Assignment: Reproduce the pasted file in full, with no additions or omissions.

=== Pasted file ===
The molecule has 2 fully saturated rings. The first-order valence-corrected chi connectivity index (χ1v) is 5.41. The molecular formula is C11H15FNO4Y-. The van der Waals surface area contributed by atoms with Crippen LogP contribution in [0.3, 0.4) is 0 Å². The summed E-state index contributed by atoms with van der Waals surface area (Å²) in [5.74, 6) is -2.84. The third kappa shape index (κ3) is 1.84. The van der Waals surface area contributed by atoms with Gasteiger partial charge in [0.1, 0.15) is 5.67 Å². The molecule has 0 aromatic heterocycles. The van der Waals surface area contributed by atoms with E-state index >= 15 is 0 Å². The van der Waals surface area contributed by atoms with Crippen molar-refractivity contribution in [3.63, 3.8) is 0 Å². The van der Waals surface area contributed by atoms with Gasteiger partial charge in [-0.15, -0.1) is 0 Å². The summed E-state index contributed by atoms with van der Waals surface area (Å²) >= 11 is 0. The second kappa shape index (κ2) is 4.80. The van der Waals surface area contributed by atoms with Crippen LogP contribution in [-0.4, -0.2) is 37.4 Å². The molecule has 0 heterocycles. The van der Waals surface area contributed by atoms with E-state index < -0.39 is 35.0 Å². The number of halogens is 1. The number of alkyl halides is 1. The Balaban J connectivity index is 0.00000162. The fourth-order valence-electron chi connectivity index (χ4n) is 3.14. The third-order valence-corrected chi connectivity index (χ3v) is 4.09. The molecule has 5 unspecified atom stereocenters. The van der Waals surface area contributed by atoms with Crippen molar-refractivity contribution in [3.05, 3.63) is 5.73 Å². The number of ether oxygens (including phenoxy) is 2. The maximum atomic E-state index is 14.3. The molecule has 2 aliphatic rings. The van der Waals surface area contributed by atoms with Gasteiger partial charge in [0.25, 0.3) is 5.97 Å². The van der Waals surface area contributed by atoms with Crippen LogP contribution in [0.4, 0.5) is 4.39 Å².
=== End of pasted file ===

The molecule has 2 fully saturated rings. The first-order valence-corrected chi connectivity index (χ1v) is 5.41. The molecular formula is C11H15FNO4Y-. The van der Waals surface area contributed by atoms with Crippen LogP contribution in [0.3, 0.4) is 0 Å². The summed E-state index contributed by atoms with van der Waals surface area (Å²) in [5.74, 6) is -2.84. The third kappa shape index (κ3) is 1.84. The van der Waals surface area contributed by atoms with Gasteiger partial charge in [0.1, 0.15) is 5.67 Å². The molecule has 0 aromatic heterocycles. The van der Waals surface area contributed by atoms with E-state index >= 15 is 0 Å². The van der Waals surface area contributed by atoms with Crippen molar-refractivity contribution in [3.63, 3.8) is 0 Å². The van der Waals surface area contributed by atoms with Gasteiger partial charge in [-0.15, -0.1) is 0 Å². The summed E-state index contributed by atoms with van der Waals surface area (Å²) >= 11 is 0. The second kappa shape index (κ2) is 4.80. The van der Waals surface area contributed by atoms with Crippen LogP contribution in [-0.4, -0.2) is 37.4 Å². The molecule has 0 heterocycles. The van der Waals surface area contributed by atoms with E-state index < -0.39 is 35.0 Å². The number of halogens is 1. The number of alkyl halides is 1. The Balaban J connectivity index is 0.00000162. The fourth-order valence-electron chi connectivity index (χ4n) is 3.14. The third-order valence-corrected chi connectivity index (χ3v) is 4.09. The molecule has 5 unspecified atom stereocenters. The van der Waals surface area contributed by atoms with Crippen molar-refractivity contribution in [3.05, 3.63) is 5.73 Å². The number of ether oxygens (including phenoxy) is 2. The maximum atomic E-state index is 14.3. The molecule has 2 aliphatic rings. The van der Waals surface area contributed by atoms with Gasteiger partial charge in [0.25, 0.3) is 5.97 Å². The van der Waals surface area contributed by atoms with Crippen LogP contribution in [0.4, 0.5) is 4.39 Å².